2 (or 5) Bugs in F5 Asset Manager Allow Full Takeover, Hidden Accounts

F5 customers should patch immediately, though even that won't protect them from every problem with their networked devices.

Mobile screen showing F5 logo
Source: SOPA Images Limited via Alamy Stock Photo

Newly discovered vulnerabilities in F5 Networks' BIG-IP Next Central Manager could allow an attacker to gain full control over, and create hidden accounts inside of, any F5-brand assets.

BIG-IP is the umbrella for F5's various software and hardware products for application delivery and security. BIG-IP Next is its "next generation" software, designed "to reduce operational complexity, improve performance, strengthen security, and enhance observability," according to the company. The Central Manager is the hub where organizations can manage all of their BIG-IP Next instances and services.

In a new report, Eclypsium revealed five bugs affecting the Next Central Manager. Two have been assigned CVEs and patched by the vendor. The other three were not assigned CVEs, though they could allow attackers to gain access to and manipulate admin accounts.

The CVEs Affecting F5's Central Management Service

The first bug, CVE-2024-21793, relates to how the Central Manager handles Open Data Protocol (OData) inquiries. Attackers can inject into an OData query filter parameter and leak sensitive data such as password hashes for admin accounts that can be used to escalate privileges. This only works, though, if the device's configuration has the Lightweight Directory Access Protocol (LDAP) enabled.

That's why the second bug, CVE-2024-26026, is even more powerful. This classic SQL injection vulnerability works irrespective of any configurations and allows for the same sensitive data leakage.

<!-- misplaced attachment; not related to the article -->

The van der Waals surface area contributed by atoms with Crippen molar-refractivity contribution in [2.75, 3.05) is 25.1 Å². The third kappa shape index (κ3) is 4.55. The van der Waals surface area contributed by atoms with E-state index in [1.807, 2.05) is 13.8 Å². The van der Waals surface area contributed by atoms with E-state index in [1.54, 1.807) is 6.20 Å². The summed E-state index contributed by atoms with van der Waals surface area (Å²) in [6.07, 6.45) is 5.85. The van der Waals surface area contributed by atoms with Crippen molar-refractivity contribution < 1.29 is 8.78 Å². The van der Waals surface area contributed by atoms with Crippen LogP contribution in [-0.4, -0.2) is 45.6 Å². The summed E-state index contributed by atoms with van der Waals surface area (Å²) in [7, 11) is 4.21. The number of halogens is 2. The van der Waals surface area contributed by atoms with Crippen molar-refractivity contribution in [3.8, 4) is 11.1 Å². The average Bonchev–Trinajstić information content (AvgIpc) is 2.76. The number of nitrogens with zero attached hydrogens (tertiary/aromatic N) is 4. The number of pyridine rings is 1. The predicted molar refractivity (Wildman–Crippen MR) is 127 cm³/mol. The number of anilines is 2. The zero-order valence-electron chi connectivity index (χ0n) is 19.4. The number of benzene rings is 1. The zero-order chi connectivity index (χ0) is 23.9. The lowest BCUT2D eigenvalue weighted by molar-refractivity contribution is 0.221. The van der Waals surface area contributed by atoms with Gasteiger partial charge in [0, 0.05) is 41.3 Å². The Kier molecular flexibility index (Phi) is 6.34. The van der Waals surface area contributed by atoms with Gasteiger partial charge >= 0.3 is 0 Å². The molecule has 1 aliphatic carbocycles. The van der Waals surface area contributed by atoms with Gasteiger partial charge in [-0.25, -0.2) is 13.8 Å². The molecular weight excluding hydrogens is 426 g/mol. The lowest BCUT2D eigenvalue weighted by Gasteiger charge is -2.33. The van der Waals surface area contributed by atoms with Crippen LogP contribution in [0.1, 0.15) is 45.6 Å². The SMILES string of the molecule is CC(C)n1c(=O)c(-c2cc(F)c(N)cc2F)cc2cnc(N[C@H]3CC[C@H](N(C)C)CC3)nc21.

F5 acknowledged and assigned each of these vulnerabilities a "high" 7.5 score on the CVSS 3.1 scale. It also fixed them as of its software version 20.2.0, which customers are encouraged to update to immediately.

However, Eclypsium also pointed to three further issues in the Central Manager, which could allow attackers to wreak even more havoc.

Three More Bugs (?)

Having gained access to the Central Manager via either of the two aforementioned bugs, an attacker might choose to abuse a server-side request forgery (SSRF) flaw, which Eclypsium found would allow them to call any API method at all on any BIG-IP Next device. Methods already available on BIG-IP Next devices would allow them to create new accounts not visible from the Central Manager. In this way, even if an administrator takes various steps to, say, implement patches or reset their own password, the secret attacker account will persist on any targeted device.

There are also two issues relating to admin accounts themselves. The first is that admin passwords are protected with relatively weak bcrypt hashes, which today's brute-force tools can break. The second problem is that authenticated admins can reset their passwords without knowing their prior passwords. In theory, then, an intruder could change the password to their liking and cause any number of further consequences from there.